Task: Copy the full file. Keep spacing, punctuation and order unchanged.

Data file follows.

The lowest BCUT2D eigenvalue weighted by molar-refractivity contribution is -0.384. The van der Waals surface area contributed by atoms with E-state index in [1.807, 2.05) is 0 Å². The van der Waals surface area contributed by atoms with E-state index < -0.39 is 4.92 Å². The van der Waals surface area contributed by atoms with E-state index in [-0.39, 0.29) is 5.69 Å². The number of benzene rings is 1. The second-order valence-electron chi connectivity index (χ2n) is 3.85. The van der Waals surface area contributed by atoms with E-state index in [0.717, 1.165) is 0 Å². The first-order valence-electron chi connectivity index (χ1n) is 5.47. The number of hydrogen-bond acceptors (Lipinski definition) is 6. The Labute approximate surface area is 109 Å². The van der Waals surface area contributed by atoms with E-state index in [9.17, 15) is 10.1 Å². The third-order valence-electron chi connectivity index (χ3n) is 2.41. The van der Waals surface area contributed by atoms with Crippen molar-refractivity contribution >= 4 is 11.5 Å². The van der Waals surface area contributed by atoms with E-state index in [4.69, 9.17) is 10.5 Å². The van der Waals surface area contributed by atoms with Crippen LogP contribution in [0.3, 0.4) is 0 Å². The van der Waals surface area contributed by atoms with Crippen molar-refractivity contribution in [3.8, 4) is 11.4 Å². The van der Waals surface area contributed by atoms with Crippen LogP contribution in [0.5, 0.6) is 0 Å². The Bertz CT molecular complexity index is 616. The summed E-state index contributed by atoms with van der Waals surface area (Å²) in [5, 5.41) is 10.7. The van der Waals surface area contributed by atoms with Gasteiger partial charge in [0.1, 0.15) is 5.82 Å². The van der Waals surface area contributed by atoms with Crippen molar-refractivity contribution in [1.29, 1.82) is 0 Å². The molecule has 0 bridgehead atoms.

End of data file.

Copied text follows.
The lowest BCUT2D eigenvalue weighted by molar-refractivity contribution is -0.384. The van der Waals surface area contributed by atoms with E-state index in [1.807, 2.05) is 0 Å². The van der Waals surface area contributed by atoms with E-state index < -0.39 is 4.92 Å². The van der Waals surface area contributed by atoms with E-state index in [-0.39, 0.29) is 5.69 Å². The number of benzene rings is 1. The second-order valence-electron chi connectivity index (χ2n) is 3.85. The van der Waals surface area contributed by atoms with E-state index in [0.717, 1.165) is 0 Å². The first-order valence-electron chi connectivity index (χ1n) is 5.47. The number of hydrogen-bond acceptors (Lipinski definition) is 6. The Labute approximate surface area is 109 Å². The van der Waals surface area contributed by atoms with E-state index in [9.17, 15) is 10.1 Å². The third-order valence-electron chi connectivity index (χ3n) is 2.41. The van der Waals surface area contributed by atoms with Crippen molar-refractivity contribution >= 4 is 11.5 Å². The van der Waals surface area contributed by atoms with E-state index in [4.69, 9.17) is 10.5 Å². The van der Waals surface area contributed by atoms with Crippen LogP contribution in [0.3, 0.4) is 0 Å². The van der Waals surface area contributed by atoms with Crippen molar-refractivity contribution in [3.8, 4) is 11.4 Å². The van der Waals surface area contributed by atoms with Crippen LogP contribution in [0.5, 0.6) is 0 Å². The Bertz CT molecular complexity index is 616. The summed E-state index contributed by atoms with van der Waals surface area (Å²) in [5, 5.41) is 10.7. The van der Waals surface area contributed by atoms with Gasteiger partial charge in [0.1, 0.15) is 5.82 Å². The van der Waals surface area contributed by atoms with Crippen molar-refractivity contribution in [1.29, 1.82) is 0 Å². The molecule has 0 bridgehead atoms.